Hunting for Whitetail Deer, Mule Deer, Elk, Moose, Black Bear or Coyotes you will need a quality rifle scope. The following tips may help with your selection.
First find a quality scope that fits in your budget, buy the best you can afford. You will never go wrong buying the best, but we all have budgets.
First, consider the light gathering quality of the scope. To do this, look at the large end of the scope. It will be measured in millimeters. The larger the objective lens the more light it will gather. If you are hunting early morning or late evening (if your not, you should be) you need to gather as much light as possible. A scope size will look like 9×40. That means that you will see the object 9 times magnification, and 40 would be the objective lens. Here is where you gather light. The larger the objective lens, the more light it gathers.
Now the example above would be for a fixed magnification scope. I prefer a rifle scope that has adjustable magnification. A scope like 4-9×40 means that it is adjustable from 4 power to 9 power magnification. The scope set on 4 power will give you wider field of view (FOV). If you are shooting at a moving target then lower magnification is best. It will make it easier to track your moving target. The higher the magnification, the narrower the FOV. Consider the zoom feature on a camera, works much the same.
Next make sure the scope has multiple coated lens. This means that each lens in the rifle scope has multiple coatings which will reduce the loss of light, provides a higher contrast image and reduces glare. There are different types of coatings used. The type of coating depends on the manufacturer.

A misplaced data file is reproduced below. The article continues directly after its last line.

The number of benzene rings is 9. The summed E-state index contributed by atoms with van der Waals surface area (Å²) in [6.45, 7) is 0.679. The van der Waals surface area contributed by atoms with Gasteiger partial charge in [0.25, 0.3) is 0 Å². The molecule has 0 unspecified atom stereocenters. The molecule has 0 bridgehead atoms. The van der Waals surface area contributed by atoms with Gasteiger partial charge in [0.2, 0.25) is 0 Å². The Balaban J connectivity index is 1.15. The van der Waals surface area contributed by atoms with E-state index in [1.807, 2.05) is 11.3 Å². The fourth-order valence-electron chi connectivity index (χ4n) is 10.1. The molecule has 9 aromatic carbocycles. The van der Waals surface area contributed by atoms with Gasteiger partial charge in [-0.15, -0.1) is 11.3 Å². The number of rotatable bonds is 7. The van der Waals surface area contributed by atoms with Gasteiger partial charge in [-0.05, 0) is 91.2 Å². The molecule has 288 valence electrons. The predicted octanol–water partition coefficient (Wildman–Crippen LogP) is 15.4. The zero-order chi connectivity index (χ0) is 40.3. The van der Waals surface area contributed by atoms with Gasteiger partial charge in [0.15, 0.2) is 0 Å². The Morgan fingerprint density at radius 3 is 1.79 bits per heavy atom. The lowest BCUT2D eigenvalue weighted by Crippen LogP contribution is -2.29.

Next, your new scope should have windage and elevation adjustments. These are the dial protrusions on the top and the side. The top adjustment should be the elevation or up and down adjustment. The windage or left to right is commonly on the right side of the scope. Each of can be change by removing the protective cap and turning with your fingers. Each click generally is ¼” in 100 yards. These clicks are fairly easy to hear.
The next thing to consider is the exit pupil size. That would be the end of the scope nearest your eye. Again, the larger the exit pupil size the brighter the image will be. Normally you can divide the magnification power by the objective lens to find the exit pupil size. A 4×40 would then give you a 10mm exit pupil. In other words, the size of the column of light that comes out of the exit pupil lens.
An important consideration for me personally is the eye relief. Eye relief means how far your eye can be from the end of the scope and still give you a full field of view (FOV). With a long eye relief you can be farther from the end of the scope. If you are too close, the rifle recoil may cause the scope to hit your eyebrow causing a nasty little cut or at least a bruise. If you choose a scope with a fairly short eye relief, make sure it has soft rubber surrounding your end of the scope. This will give a little more protection from the recoil.
Find a scope that is sealed, waterproof and fog proof, one that is scratch resistant. Falls, going through brush can all scratch your scope. And by the way, if you fall or otherwise shock your scope, you should sight it in again to make sure your shot at a trophy will hit its mark.
Finally, have your scope mounted on your hunting rifle by a professional. If you buy your new scope from a quality dealer, they will mount your scope at no charge.
I won’t get into the internal parts of rifle scopes. What I have written is the layman’s version of choosing a new rifle scope.
My personal preference is a 3-9×40. I believe this is an excellent rifle scope for big game hunting.
There are many fine brands available that you would be safe to purchase. Here is a partial list.